How to Make Energy Efficiency Part of the Property Value for Buyers and Sellers
When local real estate agents are helping consumers buy or sell a home, they often look the longest at the luxurious components, both indoors and outdoors, in order to help give their clients a negotiating edge. Exotic hardwood flooring, granite counter-tops, outdoor living spaces, and high-end upgrades are just a few features that can obviously ante up the deal.
Some agents who either have a passion for green living, or are doing so on the behalf of their clients, understand how to incorporate (or negate the absence of) energy efficiency into the home buying or selling equation. Knowing what to look for is a key to helping make energy efficiency part of the property value.
Square footage, number of bedrooms and bathrooms, and the comparable properties in the neighborhood are clearly some of the important parameters that determine the comprehensive asset value and aid in the subsequent home appraisal process. Important things that are often missed in this determination are insulation, geothermal heating systems, solar collectors or water efficient appliances and fixtures. For consumers who are eco-friendly, these items can play a big role in the home purchase process.
Measures of sustainability and the whole ecological approach to building and even auctioning a home may not garner much attention, but there are plenty of excellent options for both buyers and sellers on how to make energy efficiency part of the property value and prepare both parties for the much anticipated contract and home closing.
In Case You Are Buying…
Do a thorough review of green claims
People who sell homes often do not shy away from embellishing their homes with a green color with claims that everything is non-toxic, energy-saving, efficient and eco-friendly. This can peak a lot of curiosities, but sometimes it is done just to take advantage of customers who are looking for environmentally sound assets.
For instance, many sellers can be convincing that their home is well insulated, but you are the one who has to check if it is done adequately. It is very smart to contact a professional to verify things are as they seem. I once worked with a consumer who was buying a home in Perry GA, and after some peripheral checks by an inspector, found the home was without insulation in several of the wall cavities. Had the buyer decided to forego an inspection, they would not have caught this and might have been out thousands of dollars after purchasing the property.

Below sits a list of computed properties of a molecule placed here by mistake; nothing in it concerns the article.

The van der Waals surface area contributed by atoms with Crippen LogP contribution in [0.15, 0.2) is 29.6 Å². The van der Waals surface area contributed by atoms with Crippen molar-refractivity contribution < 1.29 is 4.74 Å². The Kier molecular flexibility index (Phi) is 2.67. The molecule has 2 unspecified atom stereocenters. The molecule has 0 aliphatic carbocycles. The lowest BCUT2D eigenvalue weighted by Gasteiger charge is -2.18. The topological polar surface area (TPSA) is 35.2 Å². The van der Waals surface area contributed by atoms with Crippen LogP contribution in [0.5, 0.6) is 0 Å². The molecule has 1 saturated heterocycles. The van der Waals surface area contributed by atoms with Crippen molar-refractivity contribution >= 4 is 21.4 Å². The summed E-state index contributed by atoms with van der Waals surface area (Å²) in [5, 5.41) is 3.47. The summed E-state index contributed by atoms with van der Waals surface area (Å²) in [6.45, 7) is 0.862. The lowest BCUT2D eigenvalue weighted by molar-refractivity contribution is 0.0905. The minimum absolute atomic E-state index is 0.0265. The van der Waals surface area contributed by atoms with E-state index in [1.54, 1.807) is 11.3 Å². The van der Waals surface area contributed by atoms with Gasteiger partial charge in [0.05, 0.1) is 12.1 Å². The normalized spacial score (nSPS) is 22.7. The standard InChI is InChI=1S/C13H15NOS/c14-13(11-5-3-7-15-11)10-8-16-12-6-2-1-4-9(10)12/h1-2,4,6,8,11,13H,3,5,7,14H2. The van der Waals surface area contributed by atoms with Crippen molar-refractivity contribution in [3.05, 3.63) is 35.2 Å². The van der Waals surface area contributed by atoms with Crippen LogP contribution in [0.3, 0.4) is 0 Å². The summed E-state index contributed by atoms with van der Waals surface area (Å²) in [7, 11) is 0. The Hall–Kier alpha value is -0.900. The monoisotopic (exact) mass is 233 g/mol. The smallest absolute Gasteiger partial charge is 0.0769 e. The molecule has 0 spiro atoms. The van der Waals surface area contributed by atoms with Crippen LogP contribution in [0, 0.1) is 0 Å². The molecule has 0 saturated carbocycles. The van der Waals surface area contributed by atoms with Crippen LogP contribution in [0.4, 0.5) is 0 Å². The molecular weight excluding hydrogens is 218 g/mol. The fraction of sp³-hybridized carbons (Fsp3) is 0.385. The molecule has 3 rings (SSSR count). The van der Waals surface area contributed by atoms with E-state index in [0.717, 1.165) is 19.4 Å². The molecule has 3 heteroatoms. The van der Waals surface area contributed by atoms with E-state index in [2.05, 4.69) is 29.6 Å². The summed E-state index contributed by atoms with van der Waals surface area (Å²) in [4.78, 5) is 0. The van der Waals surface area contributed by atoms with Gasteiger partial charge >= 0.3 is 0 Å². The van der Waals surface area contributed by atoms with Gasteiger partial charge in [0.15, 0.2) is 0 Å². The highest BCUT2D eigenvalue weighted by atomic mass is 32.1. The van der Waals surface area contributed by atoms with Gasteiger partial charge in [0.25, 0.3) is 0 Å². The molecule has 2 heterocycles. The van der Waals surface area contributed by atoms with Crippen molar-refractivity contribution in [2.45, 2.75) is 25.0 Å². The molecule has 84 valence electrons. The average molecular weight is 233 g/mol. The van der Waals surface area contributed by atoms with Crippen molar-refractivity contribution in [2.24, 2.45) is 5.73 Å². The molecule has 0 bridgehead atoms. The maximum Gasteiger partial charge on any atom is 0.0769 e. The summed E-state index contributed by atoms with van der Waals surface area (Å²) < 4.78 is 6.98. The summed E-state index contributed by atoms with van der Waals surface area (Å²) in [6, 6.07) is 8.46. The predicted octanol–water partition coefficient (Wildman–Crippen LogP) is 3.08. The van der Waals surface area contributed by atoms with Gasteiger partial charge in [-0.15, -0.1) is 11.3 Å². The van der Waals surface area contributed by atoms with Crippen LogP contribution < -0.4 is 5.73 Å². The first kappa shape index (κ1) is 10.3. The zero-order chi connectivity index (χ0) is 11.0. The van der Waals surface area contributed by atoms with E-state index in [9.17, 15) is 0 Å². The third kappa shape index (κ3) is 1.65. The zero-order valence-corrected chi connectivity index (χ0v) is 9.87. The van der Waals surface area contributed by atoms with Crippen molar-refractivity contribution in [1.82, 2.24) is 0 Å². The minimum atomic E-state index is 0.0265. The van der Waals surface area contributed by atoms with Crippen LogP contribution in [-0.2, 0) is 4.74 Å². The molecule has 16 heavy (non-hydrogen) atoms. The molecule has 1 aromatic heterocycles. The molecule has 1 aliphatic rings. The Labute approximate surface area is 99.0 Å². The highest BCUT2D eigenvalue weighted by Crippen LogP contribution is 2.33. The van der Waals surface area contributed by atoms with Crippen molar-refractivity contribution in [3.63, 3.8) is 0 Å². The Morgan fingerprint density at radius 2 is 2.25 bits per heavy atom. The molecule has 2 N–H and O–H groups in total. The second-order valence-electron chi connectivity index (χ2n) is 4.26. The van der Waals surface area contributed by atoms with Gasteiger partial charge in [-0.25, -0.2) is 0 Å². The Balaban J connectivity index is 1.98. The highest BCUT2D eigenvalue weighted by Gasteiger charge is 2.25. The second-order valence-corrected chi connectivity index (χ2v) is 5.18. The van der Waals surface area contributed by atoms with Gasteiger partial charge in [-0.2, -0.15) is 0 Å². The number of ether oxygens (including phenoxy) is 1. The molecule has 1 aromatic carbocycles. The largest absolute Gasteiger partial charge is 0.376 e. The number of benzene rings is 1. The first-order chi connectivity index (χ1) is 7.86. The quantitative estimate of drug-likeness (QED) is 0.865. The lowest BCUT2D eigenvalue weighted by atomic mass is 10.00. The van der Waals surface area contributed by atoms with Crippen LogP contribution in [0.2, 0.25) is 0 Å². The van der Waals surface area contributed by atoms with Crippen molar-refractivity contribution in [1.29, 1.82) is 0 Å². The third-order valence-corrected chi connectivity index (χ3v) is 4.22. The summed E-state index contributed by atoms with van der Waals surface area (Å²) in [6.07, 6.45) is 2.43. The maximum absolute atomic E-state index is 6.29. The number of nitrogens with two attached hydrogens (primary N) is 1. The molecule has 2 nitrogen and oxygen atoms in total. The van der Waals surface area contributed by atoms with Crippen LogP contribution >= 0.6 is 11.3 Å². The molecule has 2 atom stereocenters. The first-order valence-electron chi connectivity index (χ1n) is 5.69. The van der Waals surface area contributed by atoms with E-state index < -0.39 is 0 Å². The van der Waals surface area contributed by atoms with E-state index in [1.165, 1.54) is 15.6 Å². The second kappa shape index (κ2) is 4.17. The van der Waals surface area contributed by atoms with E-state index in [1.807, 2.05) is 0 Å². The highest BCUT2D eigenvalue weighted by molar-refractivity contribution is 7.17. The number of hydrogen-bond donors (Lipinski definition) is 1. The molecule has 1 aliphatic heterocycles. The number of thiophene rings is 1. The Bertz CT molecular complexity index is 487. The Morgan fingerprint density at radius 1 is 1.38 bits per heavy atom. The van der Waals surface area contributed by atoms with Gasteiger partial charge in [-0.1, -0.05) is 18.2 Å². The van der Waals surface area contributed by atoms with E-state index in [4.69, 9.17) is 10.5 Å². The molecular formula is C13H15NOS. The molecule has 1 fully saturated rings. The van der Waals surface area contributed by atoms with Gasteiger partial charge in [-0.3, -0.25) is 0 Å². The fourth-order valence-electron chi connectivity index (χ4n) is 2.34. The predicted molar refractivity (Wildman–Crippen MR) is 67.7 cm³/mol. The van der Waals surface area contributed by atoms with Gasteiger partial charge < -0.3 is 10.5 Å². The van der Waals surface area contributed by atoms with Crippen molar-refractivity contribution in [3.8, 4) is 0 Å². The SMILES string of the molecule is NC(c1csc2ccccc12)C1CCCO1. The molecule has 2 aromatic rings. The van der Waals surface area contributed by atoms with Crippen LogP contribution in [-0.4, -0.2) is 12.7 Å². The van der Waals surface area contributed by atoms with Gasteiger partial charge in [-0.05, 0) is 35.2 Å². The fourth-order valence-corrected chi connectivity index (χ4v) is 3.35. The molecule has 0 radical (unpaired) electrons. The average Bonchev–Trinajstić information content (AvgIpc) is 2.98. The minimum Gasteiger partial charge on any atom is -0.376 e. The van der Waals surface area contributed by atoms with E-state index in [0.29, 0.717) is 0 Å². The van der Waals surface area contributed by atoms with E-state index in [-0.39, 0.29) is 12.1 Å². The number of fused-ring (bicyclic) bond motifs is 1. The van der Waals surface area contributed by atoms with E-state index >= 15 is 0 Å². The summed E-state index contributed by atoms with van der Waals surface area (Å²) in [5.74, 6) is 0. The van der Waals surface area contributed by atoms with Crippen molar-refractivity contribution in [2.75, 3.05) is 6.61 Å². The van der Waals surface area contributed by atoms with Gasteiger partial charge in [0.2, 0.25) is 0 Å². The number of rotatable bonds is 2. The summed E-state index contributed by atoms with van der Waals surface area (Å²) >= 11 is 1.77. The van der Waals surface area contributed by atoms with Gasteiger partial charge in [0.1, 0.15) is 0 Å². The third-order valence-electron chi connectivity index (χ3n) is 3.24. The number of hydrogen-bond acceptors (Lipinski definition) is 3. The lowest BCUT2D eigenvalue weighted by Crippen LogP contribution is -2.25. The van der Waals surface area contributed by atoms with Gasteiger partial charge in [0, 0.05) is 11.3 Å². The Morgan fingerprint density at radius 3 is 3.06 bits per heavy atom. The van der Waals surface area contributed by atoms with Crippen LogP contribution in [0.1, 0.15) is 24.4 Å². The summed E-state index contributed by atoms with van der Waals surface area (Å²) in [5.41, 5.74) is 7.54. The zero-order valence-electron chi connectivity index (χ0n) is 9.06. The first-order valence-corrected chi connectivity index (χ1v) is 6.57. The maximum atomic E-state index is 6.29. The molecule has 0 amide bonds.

Check the heating, cooling and water bills
Trust but verify. Do not hesitate to review a year’s worth of utility bills from the local utility company. Use that information to compare everything with an average house of similar size, because it will clearly point out if a home really uses 20 to 30% less energy and/or water as the owner claims.
If the home does not use less energy as advertised, it could be symptomatic of a larger issue. You will not know until you check!
Do not just stick to the age of all appliances and additions
Just because something is new, that does not necessarily make it green. There are conditions that need to be met so that all of the appliances (water heater/cooler, furnace, etc.) coincide with the standards for water and energy efficiency.
Also, make doubly sure to check all the warranties for additions to the home and find out whether the service contracts will still be in effect if the home is sold. If in doubt, ensure you check and have the latest information handy, to give your property its best opportunity to sell for top dollar.
Educate both yourself and the home inspector
Once again, determining whether a home is green or not is usually not within the professional bounds of many home inspectors. They may be able to look for structural damage, roof leaks, door and window squeaks and infestations, but being able to check for chemical contaminants and other hazardous possibilities is no easy task.
If you have a serious concern, do a little homework on this matter, consult with an authorized person and let the home inspector know of the potential circumstances so the potential issue can be verified.
Watch out for “Flippers”